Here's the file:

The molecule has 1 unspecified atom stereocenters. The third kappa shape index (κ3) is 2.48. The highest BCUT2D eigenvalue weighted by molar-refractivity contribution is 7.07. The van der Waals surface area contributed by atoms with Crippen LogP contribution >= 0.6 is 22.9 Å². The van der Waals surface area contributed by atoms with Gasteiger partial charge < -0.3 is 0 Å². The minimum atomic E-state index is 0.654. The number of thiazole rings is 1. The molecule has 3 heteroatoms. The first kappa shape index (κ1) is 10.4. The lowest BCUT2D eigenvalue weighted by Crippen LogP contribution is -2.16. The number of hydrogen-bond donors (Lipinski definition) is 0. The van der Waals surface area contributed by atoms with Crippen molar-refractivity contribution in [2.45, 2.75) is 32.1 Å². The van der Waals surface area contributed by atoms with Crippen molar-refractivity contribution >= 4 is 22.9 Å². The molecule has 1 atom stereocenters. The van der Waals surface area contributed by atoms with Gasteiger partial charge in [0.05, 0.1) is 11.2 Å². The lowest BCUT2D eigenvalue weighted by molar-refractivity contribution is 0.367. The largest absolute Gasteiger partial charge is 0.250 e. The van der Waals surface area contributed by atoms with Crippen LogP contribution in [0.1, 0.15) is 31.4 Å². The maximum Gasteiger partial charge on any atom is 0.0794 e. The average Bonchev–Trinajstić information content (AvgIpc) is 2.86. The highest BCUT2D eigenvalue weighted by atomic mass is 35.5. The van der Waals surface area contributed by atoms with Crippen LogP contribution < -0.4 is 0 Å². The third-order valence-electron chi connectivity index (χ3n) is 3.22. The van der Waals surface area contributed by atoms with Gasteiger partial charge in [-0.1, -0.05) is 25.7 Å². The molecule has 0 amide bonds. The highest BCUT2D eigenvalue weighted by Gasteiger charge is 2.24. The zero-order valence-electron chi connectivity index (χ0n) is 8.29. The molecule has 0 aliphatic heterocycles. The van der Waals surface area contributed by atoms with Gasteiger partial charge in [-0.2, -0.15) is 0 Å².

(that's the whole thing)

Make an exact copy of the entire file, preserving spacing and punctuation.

The molecule has 1 unspecified atom stereocenters. The third kappa shape index (κ3) is 2.48. The highest BCUT2D eigenvalue weighted by molar-refractivity contribution is 7.07. The van der Waals surface area contributed by atoms with Crippen LogP contribution >= 0.6 is 22.9 Å². The van der Waals surface area contributed by atoms with Gasteiger partial charge < -0.3 is 0 Å². The minimum atomic E-state index is 0.654. The number of thiazole rings is 1. The molecule has 3 heteroatoms. The first kappa shape index (κ1) is 10.4. The lowest BCUT2D eigenvalue weighted by Crippen LogP contribution is -2.16. The number of hydrogen-bond donors (Lipinski definition) is 0. The van der Waals surface area contributed by atoms with Crippen molar-refractivity contribution in [2.45, 2.75) is 32.1 Å². The van der Waals surface area contributed by atoms with Crippen molar-refractivity contribution >= 4 is 22.9 Å². The molecule has 1 atom stereocenters. The van der Waals surface area contributed by atoms with Gasteiger partial charge in [0.05, 0.1) is 11.2 Å². The lowest BCUT2D eigenvalue weighted by molar-refractivity contribution is 0.367. The largest absolute Gasteiger partial charge is 0.250 e. The van der Waals surface area contributed by atoms with Crippen LogP contribution in [0.1, 0.15) is 31.4 Å². The maximum Gasteiger partial charge on any atom is 0.0794 e. The average Bonchev–Trinajstić information content (AvgIpc) is 2.86. The highest BCUT2D eigenvalue weighted by atomic mass is 35.5. The van der Waals surface area contributed by atoms with Crippen LogP contribution < -0.4 is 0 Å². The third-order valence-electron chi connectivity index (χ3n) is 3.22. The van der Waals surface area contributed by atoms with Gasteiger partial charge in [-0.1, -0.05) is 25.7 Å². The molecule has 0 amide bonds. The highest BCUT2D eigenvalue weighted by Gasteiger charge is 2.24. The zero-order valence-electron chi connectivity index (χ0n) is 8.29. The molecule has 0 aliphatic heterocycles. The van der Waals surface area contributed by atoms with Gasteiger partial charge in [-0.2, -0.15) is 0 Å².